Pros: The Capital One® Venture® Rewards Credit Card has one of the highest rewards rates on the market at 2 points for every $1 spent, with no limits and Miles won't expire for the life of the account. The redemption rules are flexible, which means you can book your travel however you want and there are no blackout dates-- just travel when it’s convenient for you. Traveling overseas? Take this card with you as there are no foreign transaction fees, either.


Cons: The $59 annual fee after the first year. There is no introductory APR.


The Verdict: The Capital One® Venture® Rewards Credit Card is a good card to have in your wallet if you plan on doing any traveling in the future. The annual fee shouldn’t be a deterrent because earning double miles on purchases means the card will pay for itself in no time.


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Starwood Preferred Guest® Credit Card from American Express

Cardholders earn 25,000 bonus Starpoints® after you use your new Card to make $3,000 in purchases within the first 3 months.. 2 Starpoints® for each dollar of eligible purchases spent on the Card at participating SPG® & Marriott Rewards® hotels. 1 Starpoint for all other purchases.. $0 introductory annual fee for the first year, then $95..

Pros: With the Starwood Preferred Guest® Credit Card from American Express you earn 2 Starpoints for every $1 you spend at participating Starwood and Marriott Rewards® hotels and 1 point for all other eligible purchases. You can redeem Starpoints for free nights at Starwood’s luxury hotels and resorts around the world and while you’re globe-trotting, there are no foreign transaction fees on purchases.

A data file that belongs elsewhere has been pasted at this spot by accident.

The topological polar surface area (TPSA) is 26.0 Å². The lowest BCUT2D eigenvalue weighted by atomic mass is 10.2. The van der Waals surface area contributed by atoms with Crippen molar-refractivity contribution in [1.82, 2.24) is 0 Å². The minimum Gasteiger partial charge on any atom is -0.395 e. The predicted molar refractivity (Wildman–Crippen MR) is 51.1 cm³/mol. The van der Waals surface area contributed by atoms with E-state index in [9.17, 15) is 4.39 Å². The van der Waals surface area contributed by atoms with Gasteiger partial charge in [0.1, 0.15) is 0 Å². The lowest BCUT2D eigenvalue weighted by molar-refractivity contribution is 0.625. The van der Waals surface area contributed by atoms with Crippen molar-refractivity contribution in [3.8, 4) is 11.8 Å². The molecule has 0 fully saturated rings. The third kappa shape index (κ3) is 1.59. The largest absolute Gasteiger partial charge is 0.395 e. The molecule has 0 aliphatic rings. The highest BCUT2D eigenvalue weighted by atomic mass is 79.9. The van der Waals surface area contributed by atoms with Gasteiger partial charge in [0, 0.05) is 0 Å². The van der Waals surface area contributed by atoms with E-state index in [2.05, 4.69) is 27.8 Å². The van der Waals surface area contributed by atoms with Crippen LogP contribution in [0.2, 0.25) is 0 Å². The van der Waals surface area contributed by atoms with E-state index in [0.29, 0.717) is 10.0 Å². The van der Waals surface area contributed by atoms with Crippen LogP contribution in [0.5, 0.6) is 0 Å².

Cons: The $95 annual fee after the first year. No introductory APR. Little flexibility as to where you can redeem your rewards.


The Verdict: If you frequent Starwood’s high end portfolio of properties, you should apply. If you don’t often find yourself at Starwood hotels and resorts, there are other rewards cards that have no or low annual fees that allow you to earn more rewards with fewer restrictions.


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Picture of Gwen Rubidoux

By: | Mar 30, 2016

Hyatt Card because I heard it was the best.

Picture of Matthew Eakin

By: | Jan 23, 2016

Here was my hyatt card experience. I spent 1000 dollars in one month and paid if off immediately. I then received my two free nights. I used one in dallas for a room they priced at 300 dollars and one in new york for 800 dollars. PLus they waive the first year fee. 75 a year though is stil a steal for the free night you get all while earning points you can use for another free night or to atleast lower the price. Great card.

Picture of Bruce Schoenberg

By: | Aug 4, 2015

I would recommend the Hyatt Card; why? Like the other cards when you spend your first thousand dollars you get 2 free nights. What separates it from others is that you don't need many points to earn a free night. 5,000 to 8,000 points gets you a Hyatt House or Hyatt Place. 12,000 points gets you a Hyatt Regency. With Marriott in most cases you need at least 20,000 points , and that's a lot of spending.

1 Reply

By: Debra Metzen | Oct 23, 2015

ok The Hyatt card I will try